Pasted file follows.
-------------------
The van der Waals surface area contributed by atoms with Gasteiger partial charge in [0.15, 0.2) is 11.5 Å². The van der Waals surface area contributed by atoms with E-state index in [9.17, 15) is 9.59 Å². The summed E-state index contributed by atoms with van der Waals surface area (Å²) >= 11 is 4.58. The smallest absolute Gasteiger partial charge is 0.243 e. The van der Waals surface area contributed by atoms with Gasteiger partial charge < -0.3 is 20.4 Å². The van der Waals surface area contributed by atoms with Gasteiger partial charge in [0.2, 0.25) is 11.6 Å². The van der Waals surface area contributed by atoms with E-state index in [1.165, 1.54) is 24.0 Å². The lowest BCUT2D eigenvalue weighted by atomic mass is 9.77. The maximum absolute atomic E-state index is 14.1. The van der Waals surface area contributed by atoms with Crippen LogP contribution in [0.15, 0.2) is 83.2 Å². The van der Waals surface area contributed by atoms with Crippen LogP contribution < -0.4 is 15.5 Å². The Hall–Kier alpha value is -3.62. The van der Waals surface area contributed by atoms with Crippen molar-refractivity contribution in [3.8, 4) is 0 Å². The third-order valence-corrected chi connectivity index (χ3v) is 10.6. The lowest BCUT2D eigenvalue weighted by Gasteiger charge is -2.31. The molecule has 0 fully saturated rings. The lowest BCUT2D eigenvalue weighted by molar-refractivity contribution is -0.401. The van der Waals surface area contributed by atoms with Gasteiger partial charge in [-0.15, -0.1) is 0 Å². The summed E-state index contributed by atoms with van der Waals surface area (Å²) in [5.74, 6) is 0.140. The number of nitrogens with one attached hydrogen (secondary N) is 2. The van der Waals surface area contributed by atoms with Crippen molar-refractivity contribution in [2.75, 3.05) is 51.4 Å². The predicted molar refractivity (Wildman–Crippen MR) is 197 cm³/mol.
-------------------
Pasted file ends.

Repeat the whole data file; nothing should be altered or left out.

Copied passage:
The van der Waals surface area contributed by atoms with Gasteiger partial charge in [0.15, 0.2) is 11.5 Å². The van der Waals surface area contributed by atoms with E-state index in [9.17, 15) is 9.59 Å². The summed E-state index contributed by atoms with van der Waals surface area (Å²) >= 11 is 4.58. The smallest absolute Gasteiger partial charge is 0.243 e. The van der Waals surface area contributed by atoms with Gasteiger partial charge < -0.3 is 20.4 Å². The van der Waals surface area contributed by atoms with Gasteiger partial charge in [0.2, 0.25) is 11.6 Å². The van der Waals surface area contributed by atoms with E-state index in [1.165, 1.54) is 24.0 Å². The lowest BCUT2D eigenvalue weighted by atomic mass is 9.77. The maximum absolute atomic E-state index is 14.1. The van der Waals surface area contributed by atoms with Crippen LogP contribution in [0.15, 0.2) is 83.2 Å². The van der Waals surface area contributed by atoms with Crippen LogP contribution < -0.4 is 15.5 Å². The Hall–Kier alpha value is -3.62. The van der Waals surface area contributed by atoms with Crippen molar-refractivity contribution in [3.8, 4) is 0 Å². The third-order valence-corrected chi connectivity index (χ3v) is 10.6. The lowest BCUT2D eigenvalue weighted by Gasteiger charge is -2.31. The molecule has 0 fully saturated rings. The lowest BCUT2D eigenvalue weighted by molar-refractivity contribution is -0.401. The van der Waals surface area contributed by atoms with Gasteiger partial charge in [-0.15, -0.1) is 0 Å². The summed E-state index contributed by atoms with van der Waals surface area (Å²) in [5.74, 6) is 0.140. The number of nitrogens with one attached hydrogen (secondary N) is 2. The van der Waals surface area contributed by atoms with Crippen molar-refractivity contribution in [2.75, 3.05) is 51.4 Å². The predicted molar refractivity (Wildman–Crippen MR) is 197 cm³/mol.